Primary lymphedema tarda
Abdulrasheed Ibrahim
The Pan African Medical Journal. 2014;19:16. doi:10.11604/pamj.2014.19.16.4191

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Primary lymphedema tarda

Cite this: The Pan African Medical Journal. 2014;19:16. doi:10.11604/pamj.2014.19.16.4191

Received: 16/03/2014 - Accepted: 17/03/2014 - Published: 08/09/2014

Key words: Primary lymphedema tarda, plastic surgery, Ulcerations

© Abdulrasheed Ibrahim et al. The Pan African Medical Journal - ISSN 1937-8688. This is an Open Access article distributed under the terms of the Creative Commons Attribution License (http://creativecommons.org/licenses/by/2.0), which permits unrestricted use, distribution, and reproduction in any medium, provided the original work is properly cited.

Available online at: http://www.panafrican-med-journal.com/content/article/19/16/full

Corresponding author: Abdulrasheed Ibrahim, Division of Plastic Surgery, Ahmadu Bello University Teaching Hospital Zaria Kaduna State Nigeria (shidoibrahim@yahoo.com)


Primary lymphedema tarda

 

Abdulrasheed Ibrahim1,&

 

1Division of Plastic Surgery, Ahmadu Bello University Teaching Hospital Zaria Kaduna State Nigeria

 

 

&Corresponding author
Abdulrasheed Ibrahim, Division of Plastic Surgery, Ahmadu Bello University Teaching Hospital Zaria Kaduna State Nigeria

 

 

Image in medicine

A 46 year old man presented to the plastic surgery clinic with a painless, progressive swelling of the right leg of seven years duration. He reported difficulty with ambulation and recurrent ulceration in the past three years. The patient's medical history was significant for hypertension. He had no allergies and no family history of lymphedema. On physical examination, the right leg was markedly enlarged from mid thigh to the foot. There were edematous changes with skin thickening. He had a septic ulcer on the medial surface of the leg (A). The mid leg circumference was 128 cm (B). Doppler findings of the leg were normal. Lymphedema tarda is a congenital disease characterized by underdevelopment of lymphatic pathways. It manifests commonly after the third decade as accumulation of lymph in the interstitial spaces of the skin. Wound healing is significantly impaired. Ulcerations which occur during the course of the disease heal slowly or not at all. The cause of this impairment is the continued lymphatic drainage as well as a regional oxygen deficiency in the diseased tissue. Wounds are managed by limiting infection and wound debridement. Due to the difficulty in managing wounds in lymphedema, prevention should be emphasized through rigorous skin care. Keeping the skin clean and dry as well as avoiding any form of trauma are essential components of prevention. Excisional surgery is indicated in ambulatory dysfunction and recurrent cellulitis. Surgery is usually successful, but can have a recurrence rate up to 50% over 10 years.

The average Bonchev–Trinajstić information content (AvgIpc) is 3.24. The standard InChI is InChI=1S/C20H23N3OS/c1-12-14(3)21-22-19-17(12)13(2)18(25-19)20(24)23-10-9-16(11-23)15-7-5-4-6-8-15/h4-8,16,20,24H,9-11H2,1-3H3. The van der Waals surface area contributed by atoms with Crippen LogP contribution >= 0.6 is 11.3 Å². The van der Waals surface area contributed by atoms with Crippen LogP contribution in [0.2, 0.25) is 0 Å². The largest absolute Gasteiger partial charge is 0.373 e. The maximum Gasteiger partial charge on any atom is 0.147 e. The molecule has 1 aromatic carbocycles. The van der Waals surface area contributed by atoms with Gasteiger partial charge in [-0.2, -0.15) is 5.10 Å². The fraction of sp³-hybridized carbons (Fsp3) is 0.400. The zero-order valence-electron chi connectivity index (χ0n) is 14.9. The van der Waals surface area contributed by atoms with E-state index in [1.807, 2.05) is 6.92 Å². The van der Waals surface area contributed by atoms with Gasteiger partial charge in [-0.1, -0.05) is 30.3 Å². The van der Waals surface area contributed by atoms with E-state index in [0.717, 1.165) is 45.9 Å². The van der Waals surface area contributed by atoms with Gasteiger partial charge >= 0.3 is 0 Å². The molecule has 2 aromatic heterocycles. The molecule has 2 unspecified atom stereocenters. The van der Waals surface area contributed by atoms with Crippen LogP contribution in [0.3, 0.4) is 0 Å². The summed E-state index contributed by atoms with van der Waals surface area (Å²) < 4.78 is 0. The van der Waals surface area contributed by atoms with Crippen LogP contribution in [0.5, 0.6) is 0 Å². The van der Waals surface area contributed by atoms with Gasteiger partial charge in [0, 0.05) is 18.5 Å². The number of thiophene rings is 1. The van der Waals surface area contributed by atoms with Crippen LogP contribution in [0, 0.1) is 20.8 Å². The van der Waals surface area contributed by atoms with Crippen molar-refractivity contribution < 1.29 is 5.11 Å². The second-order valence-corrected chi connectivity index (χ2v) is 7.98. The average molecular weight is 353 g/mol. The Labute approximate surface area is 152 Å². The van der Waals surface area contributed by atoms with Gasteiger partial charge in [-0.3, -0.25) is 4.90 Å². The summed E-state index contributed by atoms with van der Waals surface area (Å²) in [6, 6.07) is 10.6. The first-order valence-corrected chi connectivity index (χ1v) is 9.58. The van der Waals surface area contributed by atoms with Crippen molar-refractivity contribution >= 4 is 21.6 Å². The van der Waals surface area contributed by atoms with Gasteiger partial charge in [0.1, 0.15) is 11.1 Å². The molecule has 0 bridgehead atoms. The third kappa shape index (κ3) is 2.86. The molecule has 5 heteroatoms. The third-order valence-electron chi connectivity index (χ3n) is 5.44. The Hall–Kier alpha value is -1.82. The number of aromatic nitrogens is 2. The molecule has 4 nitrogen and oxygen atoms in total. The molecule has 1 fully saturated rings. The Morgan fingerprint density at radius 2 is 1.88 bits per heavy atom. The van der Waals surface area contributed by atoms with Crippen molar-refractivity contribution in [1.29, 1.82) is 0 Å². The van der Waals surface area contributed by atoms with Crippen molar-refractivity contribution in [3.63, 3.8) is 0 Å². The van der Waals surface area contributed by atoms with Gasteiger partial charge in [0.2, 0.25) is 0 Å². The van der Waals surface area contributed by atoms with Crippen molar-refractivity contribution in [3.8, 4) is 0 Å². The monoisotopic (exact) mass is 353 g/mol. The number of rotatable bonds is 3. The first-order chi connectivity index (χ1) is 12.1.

Figure 1: A) Patientís leg markedly enlarged from mid thigh to foot, anterior view; B) Lateral view of the involvement of the right leg

 

 

 

 

 

 

 

 

 

 

 

 

 

 

 

 

 

 

 

 

 

 

 

 


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